How Africa’s Gibe III Dam is Ravaging Ethiopia’s Indigenous Population
Despite boosting the country's energy output by 85%, Ethiopia's Gibe III dam has left an indelibly negative mark on the thousands of indigenous people living along the Omo River
Set against the monolithic backdrop of Africa’s largest dam, Gibe III, the myriad indigenous populations of Ethiopia have been saddled with an austere ultimatum over the past decade: “Abandon your way of life and stay in your homeland, or keep it and leave.”
Sold by the country’s government and Italian construction firm Salini Impregilo on its ostensible potential to provide a boon for any and all in the Lower Omo Valley, the dam has proven far more discriminate in apportioning its benefits.
Robbing local groups like the Mursi and Kwegu of the water flow critical to their aquatic form of agriculture, its actual purpose has been revealed through empirical evidence as the facilitation of large-scale, irrigation-reliant sugarcane plantations downstream.
The Kuraz Sugar Development Project (KSDP), too, came with a promise that it would enrich the lives of its neighbours with an abundance of jobs which has also long since been broken, as the vast majority of work has gone to workers from other regions.
“Over the past year, the country, now led by Prime Minister Dr Abiy Ahmed, has gone through tremendous changes starting with the release of thousands of political prisoners, including Indigenous leaders and activists,” said Anuradha Mittal, executive director of the Oakland Institute—a US-based think tank whose recent report details the Gibe III and KSDP sagas.
“Change, however, has not reached the Bodi, Mursi and Kwegu communities of Lower Omo—many of whom were forcibly evicted under the previous regime to make way for the construction of the Gibe III Dam and sugarcane plantations—and today face loss of livelihoods, starvation, and violent conflict.”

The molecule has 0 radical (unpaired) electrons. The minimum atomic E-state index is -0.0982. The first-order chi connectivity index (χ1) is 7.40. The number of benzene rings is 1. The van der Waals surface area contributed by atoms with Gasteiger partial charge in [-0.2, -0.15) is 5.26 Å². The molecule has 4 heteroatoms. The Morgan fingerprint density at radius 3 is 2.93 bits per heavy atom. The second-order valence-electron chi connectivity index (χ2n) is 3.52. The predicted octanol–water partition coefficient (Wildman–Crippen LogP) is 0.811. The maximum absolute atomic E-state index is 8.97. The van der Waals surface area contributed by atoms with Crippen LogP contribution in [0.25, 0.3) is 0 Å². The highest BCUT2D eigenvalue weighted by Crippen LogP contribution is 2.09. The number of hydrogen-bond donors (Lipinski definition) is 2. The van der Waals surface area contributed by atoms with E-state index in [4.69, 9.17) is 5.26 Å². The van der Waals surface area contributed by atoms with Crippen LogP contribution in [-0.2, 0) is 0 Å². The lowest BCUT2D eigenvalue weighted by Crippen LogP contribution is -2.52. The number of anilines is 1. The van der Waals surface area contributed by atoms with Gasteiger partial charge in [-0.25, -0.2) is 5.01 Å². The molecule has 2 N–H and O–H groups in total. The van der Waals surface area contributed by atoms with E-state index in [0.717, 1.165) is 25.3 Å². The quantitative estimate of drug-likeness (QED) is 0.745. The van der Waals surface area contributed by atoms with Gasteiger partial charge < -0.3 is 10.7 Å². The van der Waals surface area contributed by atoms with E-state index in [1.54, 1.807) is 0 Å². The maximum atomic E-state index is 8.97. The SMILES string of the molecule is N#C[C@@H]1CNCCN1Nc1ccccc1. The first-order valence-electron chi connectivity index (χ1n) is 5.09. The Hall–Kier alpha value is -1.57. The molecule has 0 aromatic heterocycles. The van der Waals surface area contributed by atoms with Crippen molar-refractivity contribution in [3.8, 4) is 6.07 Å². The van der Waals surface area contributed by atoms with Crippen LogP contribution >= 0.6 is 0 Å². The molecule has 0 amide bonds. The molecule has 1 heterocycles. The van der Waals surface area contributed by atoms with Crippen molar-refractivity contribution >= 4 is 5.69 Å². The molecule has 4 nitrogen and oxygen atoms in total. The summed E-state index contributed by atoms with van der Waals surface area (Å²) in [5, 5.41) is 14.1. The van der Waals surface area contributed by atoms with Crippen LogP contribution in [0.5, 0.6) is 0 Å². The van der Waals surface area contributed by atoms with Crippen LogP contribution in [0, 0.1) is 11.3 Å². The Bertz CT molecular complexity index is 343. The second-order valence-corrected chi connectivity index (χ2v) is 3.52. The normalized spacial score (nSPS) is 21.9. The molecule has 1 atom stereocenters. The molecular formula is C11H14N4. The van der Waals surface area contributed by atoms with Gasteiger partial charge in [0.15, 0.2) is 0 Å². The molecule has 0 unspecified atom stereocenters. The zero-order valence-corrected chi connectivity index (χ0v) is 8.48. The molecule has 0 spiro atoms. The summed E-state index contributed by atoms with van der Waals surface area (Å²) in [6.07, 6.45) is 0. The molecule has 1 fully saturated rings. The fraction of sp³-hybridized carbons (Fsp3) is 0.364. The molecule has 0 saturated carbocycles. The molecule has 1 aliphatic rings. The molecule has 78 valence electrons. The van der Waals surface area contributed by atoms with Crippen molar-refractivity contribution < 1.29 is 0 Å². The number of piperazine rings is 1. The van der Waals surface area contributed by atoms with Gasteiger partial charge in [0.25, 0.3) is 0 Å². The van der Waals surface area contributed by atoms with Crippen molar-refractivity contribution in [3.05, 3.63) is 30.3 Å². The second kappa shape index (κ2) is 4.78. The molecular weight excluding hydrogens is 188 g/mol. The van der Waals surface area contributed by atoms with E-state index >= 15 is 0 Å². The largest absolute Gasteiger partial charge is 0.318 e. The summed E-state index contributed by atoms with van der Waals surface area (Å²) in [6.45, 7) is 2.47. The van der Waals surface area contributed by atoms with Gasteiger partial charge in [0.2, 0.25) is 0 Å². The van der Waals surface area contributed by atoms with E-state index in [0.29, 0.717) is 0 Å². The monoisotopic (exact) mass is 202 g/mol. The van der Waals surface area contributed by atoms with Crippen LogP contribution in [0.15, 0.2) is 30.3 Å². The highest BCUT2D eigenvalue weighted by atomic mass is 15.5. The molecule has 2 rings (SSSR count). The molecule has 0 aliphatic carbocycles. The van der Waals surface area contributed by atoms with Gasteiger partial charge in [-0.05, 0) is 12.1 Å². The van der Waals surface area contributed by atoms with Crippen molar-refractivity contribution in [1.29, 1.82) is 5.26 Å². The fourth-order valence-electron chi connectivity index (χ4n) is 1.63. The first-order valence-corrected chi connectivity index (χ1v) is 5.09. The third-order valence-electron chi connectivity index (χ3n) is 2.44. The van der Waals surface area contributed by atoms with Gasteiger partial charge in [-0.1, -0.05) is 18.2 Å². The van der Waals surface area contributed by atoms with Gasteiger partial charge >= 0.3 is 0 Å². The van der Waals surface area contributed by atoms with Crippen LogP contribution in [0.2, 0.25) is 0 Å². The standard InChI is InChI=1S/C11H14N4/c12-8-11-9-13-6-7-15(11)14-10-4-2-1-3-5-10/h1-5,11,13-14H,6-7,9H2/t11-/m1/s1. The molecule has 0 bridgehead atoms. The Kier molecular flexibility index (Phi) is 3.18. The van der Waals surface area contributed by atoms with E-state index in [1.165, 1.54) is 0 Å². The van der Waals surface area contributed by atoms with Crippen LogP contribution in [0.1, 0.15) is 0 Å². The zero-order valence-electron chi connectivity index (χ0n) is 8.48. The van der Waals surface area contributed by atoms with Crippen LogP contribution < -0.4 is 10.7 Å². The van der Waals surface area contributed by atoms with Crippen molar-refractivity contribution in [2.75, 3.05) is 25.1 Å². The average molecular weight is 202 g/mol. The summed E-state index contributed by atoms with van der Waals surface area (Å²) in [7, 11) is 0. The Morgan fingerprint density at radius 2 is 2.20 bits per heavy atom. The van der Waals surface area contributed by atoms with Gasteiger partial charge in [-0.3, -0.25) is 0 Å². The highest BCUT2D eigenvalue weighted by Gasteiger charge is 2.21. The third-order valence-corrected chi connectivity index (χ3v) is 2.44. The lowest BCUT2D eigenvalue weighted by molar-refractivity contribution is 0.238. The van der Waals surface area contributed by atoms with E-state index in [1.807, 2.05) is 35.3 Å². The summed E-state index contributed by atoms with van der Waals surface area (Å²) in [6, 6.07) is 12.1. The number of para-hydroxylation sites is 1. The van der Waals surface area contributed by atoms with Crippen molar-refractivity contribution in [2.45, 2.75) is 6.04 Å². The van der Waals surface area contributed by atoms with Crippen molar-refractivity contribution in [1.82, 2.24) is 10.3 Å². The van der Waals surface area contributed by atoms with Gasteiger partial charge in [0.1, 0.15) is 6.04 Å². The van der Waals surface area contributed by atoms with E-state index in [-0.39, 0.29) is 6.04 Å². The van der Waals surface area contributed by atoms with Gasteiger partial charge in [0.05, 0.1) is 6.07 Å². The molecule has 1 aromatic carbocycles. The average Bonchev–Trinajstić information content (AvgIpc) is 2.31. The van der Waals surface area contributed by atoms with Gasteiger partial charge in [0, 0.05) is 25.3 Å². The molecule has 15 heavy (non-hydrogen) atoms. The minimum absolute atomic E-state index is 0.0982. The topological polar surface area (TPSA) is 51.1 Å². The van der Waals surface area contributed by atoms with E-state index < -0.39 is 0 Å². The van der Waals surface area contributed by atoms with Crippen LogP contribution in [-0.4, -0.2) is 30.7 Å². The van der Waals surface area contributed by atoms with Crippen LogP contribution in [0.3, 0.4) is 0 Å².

What is the Gibe III dam?
In 1996, plans for Gibe III were drawn up as part of the African Development Bank’s Omo-Gibe Masterplan—a comprehensive framework for the management of land and water along Southern Ethiopia’s Omo river.
Construction on the facility did not begin until a decade later and was not finished until early 2015, which marked the filling of the river’s reservoir and the end of its annual flood, destabilising a core pillar of the indigenous economy.
For the country’s government, though, the project has been a remarkable success.
The Gibe III dam (Credit: Salini Impregilo)
The dam provides strident energy production to the tune of 6,500GWh a year, in addition to enabling the efficient operation of sugar plantations downstream, whose vulnerable irrigation infrastructure is now safeguarded from floods.
Making clear his vision for what Gibe III would mean for Ethiopia, then-Prime Minister Meles Zenawi said a 2011 announcement: “In the coming five years there will be a very big irrigation project and related agricultural development in this zone.
“I promise you that, even though this area is known as backward in terms of civilization, it will become an example of rapid development.”
Work on the KSDP began shortly after Mr Zenawi’s statement, when Metals and Engineering Corporation (MetEC), a construction firm run by the military, was contracted to build Omo Kuraz I, the first in the project’s extensive portfolio.